In one definition of the term “Internet of Things,” almost all objects have sensors, connectivity to a broader environment, and intelligence. Sometimes the object has just a sliver of intelligence; but it can be much more substantial. Objects can be products, equipment, containers, or other things as well.
Traditionally, the forklift was the backbone for manual material movement in a factory or distribution center, a “dumb” piece of machinery that was entirely dependent upon the operator. In contrast, modern forklifts epitomize the evolution to intelligent, sensor-enabled equipment. Today’s “smart” forklift includes diagnostics that allow the equipment to signal when it needs to be serviced, speed controls, anti-slip technology that monitors wheel spin and improve traction on slick floors, collision detection, fork speed optimization, and more.
Intelligent forklifts promote new process flows in the warehouse. When integrated to a WMS, the forklift’s fork can be raised or lowered much quicker. The WMS directs a forklift to a pick location. Once at the location, the forklift knows whether the pallet to be picked is being stored at a height of three feet, six feet, etc. The operator pushes a button on the console and the forks move at the maximum safe speed, a speed considerably faster than the operator would be apt to move them.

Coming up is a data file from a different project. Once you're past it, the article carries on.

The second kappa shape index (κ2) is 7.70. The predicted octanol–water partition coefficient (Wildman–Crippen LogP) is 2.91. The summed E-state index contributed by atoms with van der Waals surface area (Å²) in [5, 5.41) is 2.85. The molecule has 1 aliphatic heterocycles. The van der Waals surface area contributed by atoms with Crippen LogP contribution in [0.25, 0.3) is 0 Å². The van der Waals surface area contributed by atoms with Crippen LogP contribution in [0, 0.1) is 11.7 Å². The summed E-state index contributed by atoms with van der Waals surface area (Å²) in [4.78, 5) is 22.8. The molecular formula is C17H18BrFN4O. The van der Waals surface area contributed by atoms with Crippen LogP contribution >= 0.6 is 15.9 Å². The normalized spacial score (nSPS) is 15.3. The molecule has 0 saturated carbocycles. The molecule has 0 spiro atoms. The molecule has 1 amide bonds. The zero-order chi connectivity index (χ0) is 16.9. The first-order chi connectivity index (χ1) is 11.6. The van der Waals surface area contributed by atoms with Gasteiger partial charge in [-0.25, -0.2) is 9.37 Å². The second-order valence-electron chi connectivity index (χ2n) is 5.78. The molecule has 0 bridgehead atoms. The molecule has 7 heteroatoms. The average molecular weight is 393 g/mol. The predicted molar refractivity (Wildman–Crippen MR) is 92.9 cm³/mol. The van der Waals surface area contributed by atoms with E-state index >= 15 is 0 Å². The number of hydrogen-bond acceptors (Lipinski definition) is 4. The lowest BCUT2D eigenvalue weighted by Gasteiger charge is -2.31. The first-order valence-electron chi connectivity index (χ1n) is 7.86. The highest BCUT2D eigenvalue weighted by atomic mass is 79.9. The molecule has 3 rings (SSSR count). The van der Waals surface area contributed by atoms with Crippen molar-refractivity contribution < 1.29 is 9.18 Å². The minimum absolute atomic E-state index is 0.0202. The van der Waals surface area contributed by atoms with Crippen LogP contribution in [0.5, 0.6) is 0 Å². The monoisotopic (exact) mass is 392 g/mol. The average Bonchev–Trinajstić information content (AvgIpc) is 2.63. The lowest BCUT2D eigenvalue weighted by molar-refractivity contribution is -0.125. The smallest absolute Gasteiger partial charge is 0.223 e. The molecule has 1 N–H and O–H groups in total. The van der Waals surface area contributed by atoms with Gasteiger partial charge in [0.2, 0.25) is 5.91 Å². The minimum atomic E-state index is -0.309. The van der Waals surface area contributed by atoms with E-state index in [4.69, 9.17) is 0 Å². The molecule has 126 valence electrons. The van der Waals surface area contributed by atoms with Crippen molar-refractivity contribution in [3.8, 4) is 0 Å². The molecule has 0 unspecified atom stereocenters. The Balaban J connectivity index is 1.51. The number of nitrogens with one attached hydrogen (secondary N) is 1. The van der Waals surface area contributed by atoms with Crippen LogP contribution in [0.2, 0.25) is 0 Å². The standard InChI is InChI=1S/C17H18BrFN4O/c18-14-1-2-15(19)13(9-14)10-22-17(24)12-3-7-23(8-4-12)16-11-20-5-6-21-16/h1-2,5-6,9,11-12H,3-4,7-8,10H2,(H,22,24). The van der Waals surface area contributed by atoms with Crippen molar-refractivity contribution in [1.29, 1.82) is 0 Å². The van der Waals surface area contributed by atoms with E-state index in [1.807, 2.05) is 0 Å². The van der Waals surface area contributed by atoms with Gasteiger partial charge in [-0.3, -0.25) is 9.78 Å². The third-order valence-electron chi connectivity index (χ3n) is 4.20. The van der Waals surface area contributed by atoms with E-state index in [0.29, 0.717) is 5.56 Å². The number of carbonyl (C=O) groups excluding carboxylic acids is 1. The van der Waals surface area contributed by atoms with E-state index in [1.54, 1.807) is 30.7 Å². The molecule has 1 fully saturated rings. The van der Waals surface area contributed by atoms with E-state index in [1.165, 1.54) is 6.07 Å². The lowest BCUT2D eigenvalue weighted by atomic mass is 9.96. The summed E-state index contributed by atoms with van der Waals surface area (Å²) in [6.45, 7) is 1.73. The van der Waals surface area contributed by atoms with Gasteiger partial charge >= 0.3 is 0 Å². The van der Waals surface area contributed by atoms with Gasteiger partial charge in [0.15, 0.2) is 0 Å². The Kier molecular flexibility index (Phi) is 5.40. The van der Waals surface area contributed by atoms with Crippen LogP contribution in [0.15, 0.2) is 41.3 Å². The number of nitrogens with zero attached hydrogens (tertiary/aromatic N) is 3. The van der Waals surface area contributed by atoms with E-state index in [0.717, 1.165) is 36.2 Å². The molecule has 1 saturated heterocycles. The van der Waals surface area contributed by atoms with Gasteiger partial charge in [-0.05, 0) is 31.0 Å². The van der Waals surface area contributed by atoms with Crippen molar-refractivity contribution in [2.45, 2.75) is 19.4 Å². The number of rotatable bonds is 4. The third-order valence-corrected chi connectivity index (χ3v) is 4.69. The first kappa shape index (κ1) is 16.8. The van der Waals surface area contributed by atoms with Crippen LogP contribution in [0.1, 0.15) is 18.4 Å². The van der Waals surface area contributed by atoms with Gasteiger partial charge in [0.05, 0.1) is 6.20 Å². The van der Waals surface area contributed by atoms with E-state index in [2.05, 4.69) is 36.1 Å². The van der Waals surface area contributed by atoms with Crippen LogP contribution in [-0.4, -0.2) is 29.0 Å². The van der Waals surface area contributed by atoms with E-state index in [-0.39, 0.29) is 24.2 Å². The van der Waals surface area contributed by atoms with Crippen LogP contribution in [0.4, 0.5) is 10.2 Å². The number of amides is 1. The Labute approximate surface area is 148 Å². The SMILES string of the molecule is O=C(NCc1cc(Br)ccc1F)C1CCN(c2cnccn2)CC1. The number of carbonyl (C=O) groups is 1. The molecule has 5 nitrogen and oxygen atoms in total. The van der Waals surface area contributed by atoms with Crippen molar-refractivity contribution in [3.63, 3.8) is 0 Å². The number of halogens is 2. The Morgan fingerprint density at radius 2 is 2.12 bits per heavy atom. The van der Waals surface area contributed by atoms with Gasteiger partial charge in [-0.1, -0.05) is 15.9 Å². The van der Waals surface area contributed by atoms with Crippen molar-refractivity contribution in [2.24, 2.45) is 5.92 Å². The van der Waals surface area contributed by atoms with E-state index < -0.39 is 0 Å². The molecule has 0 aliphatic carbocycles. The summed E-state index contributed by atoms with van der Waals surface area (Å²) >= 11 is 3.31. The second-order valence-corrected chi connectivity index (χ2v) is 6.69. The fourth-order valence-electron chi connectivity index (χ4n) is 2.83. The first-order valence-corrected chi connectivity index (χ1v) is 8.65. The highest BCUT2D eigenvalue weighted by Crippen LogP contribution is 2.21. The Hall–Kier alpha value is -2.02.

Speed controls can be used to help ensure safety. For example, RFID tags placed in the floor can signal the forklift that this is a busy section of a warehouse traversed by humans. The forklift automatically knows it cannot exceed a set speed, for example two mph, and the governor automatically limits the top speed to two mph in those sections of the warehouse.
The most intelligent forklifts today are built with real-time location systems that allow drivers to proceed to a specified location and pick up (or put down) a load without the need for drivers to scan the location to prove that they have picked up (or delivered) the right load. This solution is designed for full pallet moves in either a warehouse with racks or a bulk warehouse in which pallets are stacked on top of each other.
However, the capabilities described are far from common. Existing warehouse control systems (WCS) have not been engineered for this new age. Going forward, warehouse management (WMS) and warehouse control systems architectures need to be re-conceptualized to enable optimum warehouse performance, whether it be with intelligent forklifts or other forms of material handling that are becoming increasingly intelligent.